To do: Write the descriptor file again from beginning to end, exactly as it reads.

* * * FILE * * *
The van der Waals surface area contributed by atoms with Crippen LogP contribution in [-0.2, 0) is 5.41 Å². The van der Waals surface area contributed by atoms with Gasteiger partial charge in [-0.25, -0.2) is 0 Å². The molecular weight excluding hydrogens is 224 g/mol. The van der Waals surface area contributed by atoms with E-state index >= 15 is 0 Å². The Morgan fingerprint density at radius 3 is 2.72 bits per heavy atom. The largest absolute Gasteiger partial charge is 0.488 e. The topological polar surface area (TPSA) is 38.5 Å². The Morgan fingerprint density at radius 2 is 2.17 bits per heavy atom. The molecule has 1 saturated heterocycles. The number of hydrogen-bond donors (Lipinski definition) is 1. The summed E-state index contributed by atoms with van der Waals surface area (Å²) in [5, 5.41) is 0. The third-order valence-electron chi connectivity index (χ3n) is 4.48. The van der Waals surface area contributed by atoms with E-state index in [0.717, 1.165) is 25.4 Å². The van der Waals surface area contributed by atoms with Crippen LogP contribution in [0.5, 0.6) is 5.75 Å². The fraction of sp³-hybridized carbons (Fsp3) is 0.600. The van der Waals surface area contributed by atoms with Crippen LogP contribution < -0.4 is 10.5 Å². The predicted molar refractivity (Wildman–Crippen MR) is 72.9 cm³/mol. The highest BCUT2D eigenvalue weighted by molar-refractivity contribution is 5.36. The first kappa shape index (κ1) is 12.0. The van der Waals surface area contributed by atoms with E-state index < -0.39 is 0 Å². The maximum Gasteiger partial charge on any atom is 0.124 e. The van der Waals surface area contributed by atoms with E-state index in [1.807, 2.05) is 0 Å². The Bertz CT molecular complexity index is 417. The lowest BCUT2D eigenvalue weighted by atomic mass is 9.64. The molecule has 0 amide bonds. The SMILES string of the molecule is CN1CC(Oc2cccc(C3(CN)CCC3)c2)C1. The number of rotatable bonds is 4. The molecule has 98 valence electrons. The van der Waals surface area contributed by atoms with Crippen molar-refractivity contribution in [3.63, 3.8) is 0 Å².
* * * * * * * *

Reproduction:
The van der Waals surface area contributed by atoms with Crippen LogP contribution in [-0.2, 0) is 5.41 Å². The van der Waals surface area contributed by atoms with Gasteiger partial charge in [-0.25, -0.2) is 0 Å². The molecular weight excluding hydrogens is 224 g/mol. The van der Waals surface area contributed by atoms with E-state index >= 15 is 0 Å². The Morgan fingerprint density at radius 3 is 2.72 bits per heavy atom. The largest absolute Gasteiger partial charge is 0.488 e. The topological polar surface area (TPSA) is 38.5 Å². The Morgan fingerprint density at radius 2 is 2.17 bits per heavy atom. The molecule has 1 saturated heterocycles. The number of hydrogen-bond donors (Lipinski definition) is 1. The summed E-state index contributed by atoms with van der Waals surface area (Å²) in [5, 5.41) is 0. The third-order valence-electron chi connectivity index (χ3n) is 4.48. The van der Waals surface area contributed by atoms with E-state index in [0.717, 1.165) is 25.4 Å². The van der Waals surface area contributed by atoms with Crippen LogP contribution in [0.5, 0.6) is 5.75 Å². The fraction of sp³-hybridized carbons (Fsp3) is 0.600. The van der Waals surface area contributed by atoms with Crippen LogP contribution < -0.4 is 10.5 Å². The predicted molar refractivity (Wildman–Crippen MR) is 72.9 cm³/mol. The highest BCUT2D eigenvalue weighted by molar-refractivity contribution is 5.36. The first kappa shape index (κ1) is 12.0. The van der Waals surface area contributed by atoms with E-state index < -0.39 is 0 Å². The maximum Gasteiger partial charge on any atom is 0.124 e. The van der Waals surface area contributed by atoms with E-state index in [1.807, 2.05) is 0 Å². The Bertz CT molecular complexity index is 417. The lowest BCUT2D eigenvalue weighted by atomic mass is 9.64. The molecule has 0 amide bonds. The SMILES string of the molecule is CN1CC(Oc2cccc(C3(CN)CCC3)c2)C1. The number of rotatable bonds is 4. The molecule has 98 valence electrons. The van der Waals surface area contributed by atoms with Crippen molar-refractivity contribution in [3.63, 3.8) is 0 Å².